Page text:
I rather enjoyed it. Sandel's goal is not to provide answers to the question of what things should be free market and which ones shouldn't. It is, howI rather enjoyed it. Sandel's goal is not to provide answers to the question of what things should be free market and which ones shouldn't. It is, however, to provide a way of thinking about such quandries and to gain the language to express why something strikes a person as not being appropriate for a free market approach.
Sandel also does a solid job of laying out the nuance of situations. That there are seldom clean, easy answers to some situations.
As a pastor, it provided some good food for thought for what happens when civic engagement for its own sake shifts toward payment for civic engagement, and how that changes the relationship and motivations. (In congregational settings, it's the staffication of what were once tasks done by volunteers and how it's changed the sense of spiritual education of young people being a parent's job to "that's your job, pastor".)
I also learned a lot in a secondary way, as I had no idea about things such as "Janitor's Insurance", etc.
The one area where I felt his critique of market influences was soft was in the area of money paid to students for grades and/or reading books. While he covered the question of "is it right to pay for something we want people to have a intrinsic desire to want", he didn't touch the question of cheating sneaking into such systems, either cheating by students to get the grades that garner greater rewards or cheating by the teachers who get rewarded for their students' better grades. ...more
Gotta say, Maisie's relationship with James is making me crazy. Yes, I get her struggles with the changes in her class status, the uncomfortableness sGotta say, Maisie's relationship with James is making me crazy. Yes, I get her struggles with the changes in her class status, the uncomfortableness she has with being waited on and served. However, her ambivalence seems to be tied as much with her fears of losing her self identity if she was to marry. Which wasn't that exactly why Lady Whatsit asked her to think seriously about whether or not she could imagine her relationship with James ending in marriage.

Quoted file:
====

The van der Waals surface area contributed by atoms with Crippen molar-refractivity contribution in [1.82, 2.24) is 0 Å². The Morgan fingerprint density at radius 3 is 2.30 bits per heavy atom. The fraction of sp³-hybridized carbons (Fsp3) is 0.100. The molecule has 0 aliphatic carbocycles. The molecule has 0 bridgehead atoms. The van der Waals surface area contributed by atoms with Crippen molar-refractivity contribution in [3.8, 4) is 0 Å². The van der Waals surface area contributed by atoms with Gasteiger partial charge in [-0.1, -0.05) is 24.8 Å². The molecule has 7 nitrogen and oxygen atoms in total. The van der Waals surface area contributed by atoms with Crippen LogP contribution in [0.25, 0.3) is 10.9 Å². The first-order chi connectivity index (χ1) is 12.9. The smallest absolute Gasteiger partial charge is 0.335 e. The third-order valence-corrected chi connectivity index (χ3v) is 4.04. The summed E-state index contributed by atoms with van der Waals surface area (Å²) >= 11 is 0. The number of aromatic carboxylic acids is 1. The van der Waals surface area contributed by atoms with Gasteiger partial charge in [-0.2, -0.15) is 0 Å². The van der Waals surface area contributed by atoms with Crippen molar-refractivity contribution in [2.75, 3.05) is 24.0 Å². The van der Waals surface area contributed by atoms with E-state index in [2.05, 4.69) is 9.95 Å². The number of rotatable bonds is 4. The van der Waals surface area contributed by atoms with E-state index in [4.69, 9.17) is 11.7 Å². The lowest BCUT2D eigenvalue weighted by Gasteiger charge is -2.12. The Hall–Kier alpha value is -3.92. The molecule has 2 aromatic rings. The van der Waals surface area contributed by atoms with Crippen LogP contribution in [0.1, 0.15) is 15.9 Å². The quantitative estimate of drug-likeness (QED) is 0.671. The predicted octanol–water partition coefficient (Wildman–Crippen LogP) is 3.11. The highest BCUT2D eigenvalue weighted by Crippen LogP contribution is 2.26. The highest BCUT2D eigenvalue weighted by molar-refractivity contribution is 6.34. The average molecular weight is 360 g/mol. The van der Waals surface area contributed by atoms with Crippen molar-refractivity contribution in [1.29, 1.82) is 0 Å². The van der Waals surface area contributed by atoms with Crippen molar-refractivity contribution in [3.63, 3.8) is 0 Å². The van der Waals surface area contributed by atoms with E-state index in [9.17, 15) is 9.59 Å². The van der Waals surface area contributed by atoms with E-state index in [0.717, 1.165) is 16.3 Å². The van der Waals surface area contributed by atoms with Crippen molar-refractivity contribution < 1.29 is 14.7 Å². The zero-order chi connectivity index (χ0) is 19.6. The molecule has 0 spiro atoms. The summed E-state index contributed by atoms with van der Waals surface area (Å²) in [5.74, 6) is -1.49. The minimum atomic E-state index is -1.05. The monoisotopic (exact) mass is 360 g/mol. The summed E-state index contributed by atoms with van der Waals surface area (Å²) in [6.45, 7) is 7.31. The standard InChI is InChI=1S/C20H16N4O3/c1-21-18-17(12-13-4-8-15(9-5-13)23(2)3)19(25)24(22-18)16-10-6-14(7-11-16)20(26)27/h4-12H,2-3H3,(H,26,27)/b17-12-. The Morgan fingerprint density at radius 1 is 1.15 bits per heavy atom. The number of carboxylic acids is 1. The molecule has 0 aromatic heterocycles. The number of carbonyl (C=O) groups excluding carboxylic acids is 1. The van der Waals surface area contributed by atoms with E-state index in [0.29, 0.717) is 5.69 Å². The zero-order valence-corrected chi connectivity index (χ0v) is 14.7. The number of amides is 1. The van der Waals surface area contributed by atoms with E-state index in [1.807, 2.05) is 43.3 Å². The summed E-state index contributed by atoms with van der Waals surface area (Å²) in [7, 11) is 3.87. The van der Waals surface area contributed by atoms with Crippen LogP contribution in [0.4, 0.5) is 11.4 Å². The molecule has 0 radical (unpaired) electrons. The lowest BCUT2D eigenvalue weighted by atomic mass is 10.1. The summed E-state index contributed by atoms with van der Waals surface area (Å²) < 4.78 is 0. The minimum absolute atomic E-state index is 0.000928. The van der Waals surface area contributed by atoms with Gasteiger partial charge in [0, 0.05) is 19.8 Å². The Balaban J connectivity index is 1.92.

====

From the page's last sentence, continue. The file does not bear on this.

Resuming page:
What's also irritating is that in all of Maisie's self-reflection, we never have her reflecting on whether or not she wants to have children, whether or not she wants to be a mother. It seems like this would be a reasonable question for a woman in the 1930s. ...more
After reading the next book in this series and then thinking back on this one, I'd say that's the theme - from the peoCan you really lie to yourself?
After reading the next book in this series and then thinking back on this one, I'd say that's the theme - from the people Maisie is investigating to the government's lack of concern over those within England who are responding to Hitler's message, to Maisie's own concern with her grown ability to lie with ease.
It was enjoyable to see a different setting for Maisie to work within. Having recently read the Rabbi David Small mysteries, I had to appreciate her change of venue being a college as well. ...more